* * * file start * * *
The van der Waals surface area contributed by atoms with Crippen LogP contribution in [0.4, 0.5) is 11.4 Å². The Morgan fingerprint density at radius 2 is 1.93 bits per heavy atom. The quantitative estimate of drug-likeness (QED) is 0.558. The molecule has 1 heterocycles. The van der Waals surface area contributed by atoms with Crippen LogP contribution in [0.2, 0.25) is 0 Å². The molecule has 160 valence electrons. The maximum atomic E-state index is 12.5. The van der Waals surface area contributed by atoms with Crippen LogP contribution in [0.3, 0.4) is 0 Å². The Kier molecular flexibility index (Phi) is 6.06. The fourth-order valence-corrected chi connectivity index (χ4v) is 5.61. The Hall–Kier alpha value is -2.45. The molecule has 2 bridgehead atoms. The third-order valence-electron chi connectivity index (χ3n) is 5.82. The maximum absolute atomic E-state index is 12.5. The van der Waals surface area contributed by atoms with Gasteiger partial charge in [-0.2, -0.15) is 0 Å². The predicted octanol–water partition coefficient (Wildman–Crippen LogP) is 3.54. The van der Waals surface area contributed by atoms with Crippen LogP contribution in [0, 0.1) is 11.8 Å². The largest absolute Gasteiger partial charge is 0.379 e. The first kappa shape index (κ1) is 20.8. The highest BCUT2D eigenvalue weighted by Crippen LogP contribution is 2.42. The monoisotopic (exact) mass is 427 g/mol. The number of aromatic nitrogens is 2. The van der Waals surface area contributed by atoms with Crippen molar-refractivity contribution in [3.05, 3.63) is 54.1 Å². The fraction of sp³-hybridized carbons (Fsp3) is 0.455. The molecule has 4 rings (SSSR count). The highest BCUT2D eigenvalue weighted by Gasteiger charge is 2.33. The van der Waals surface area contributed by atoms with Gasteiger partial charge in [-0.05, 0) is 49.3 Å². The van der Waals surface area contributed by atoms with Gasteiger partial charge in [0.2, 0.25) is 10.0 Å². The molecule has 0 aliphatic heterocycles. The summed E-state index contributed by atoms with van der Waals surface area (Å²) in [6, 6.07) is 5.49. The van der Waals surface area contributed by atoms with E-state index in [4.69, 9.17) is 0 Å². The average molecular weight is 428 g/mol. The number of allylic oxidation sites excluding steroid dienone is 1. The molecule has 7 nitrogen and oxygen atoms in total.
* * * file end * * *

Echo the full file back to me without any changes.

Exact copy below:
The van der Waals surface area contributed by atoms with Crippen LogP contribution in [0.4, 0.5) is 11.4 Å². The Morgan fingerprint density at radius 2 is 1.93 bits per heavy atom. The quantitative estimate of drug-likeness (QED) is 0.558. The molecule has 1 heterocycles. The van der Waals surface area contributed by atoms with Crippen LogP contribution in [0.2, 0.25) is 0 Å². The molecule has 160 valence electrons. The maximum atomic E-state index is 12.5. The van der Waals surface area contributed by atoms with Crippen LogP contribution in [0.3, 0.4) is 0 Å². The Kier molecular flexibility index (Phi) is 6.06. The fourth-order valence-corrected chi connectivity index (χ4v) is 5.61. The Hall–Kier alpha value is -2.45. The molecule has 2 bridgehead atoms. The third-order valence-electron chi connectivity index (χ3n) is 5.82. The maximum absolute atomic E-state index is 12.5. The van der Waals surface area contributed by atoms with Gasteiger partial charge in [-0.2, -0.15) is 0 Å². The predicted octanol–water partition coefficient (Wildman–Crippen LogP) is 3.54. The van der Waals surface area contributed by atoms with Crippen LogP contribution in [0, 0.1) is 11.8 Å². The largest absolute Gasteiger partial charge is 0.379 e. The first kappa shape index (κ1) is 20.8. The highest BCUT2D eigenvalue weighted by Crippen LogP contribution is 2.42. The monoisotopic (exact) mass is 427 g/mol. The number of aromatic nitrogens is 2. The van der Waals surface area contributed by atoms with Crippen molar-refractivity contribution in [3.05, 3.63) is 54.1 Å². The fraction of sp³-hybridized carbons (Fsp3) is 0.455. The molecule has 4 rings (SSSR count). The highest BCUT2D eigenvalue weighted by Gasteiger charge is 2.33. The van der Waals surface area contributed by atoms with Gasteiger partial charge in [-0.05, 0) is 49.3 Å². The van der Waals surface area contributed by atoms with Gasteiger partial charge in [0.2, 0.25) is 10.0 Å². The molecule has 0 aliphatic heterocycles. The summed E-state index contributed by atoms with van der Waals surface area (Å²) in [6, 6.07) is 5.49. The van der Waals surface area contributed by atoms with E-state index in [4.69, 9.17) is 0 Å². The average molecular weight is 428 g/mol. The number of allylic oxidation sites excluding steroid dienone is 1. The molecule has 7 nitrogen and oxygen atoms in total.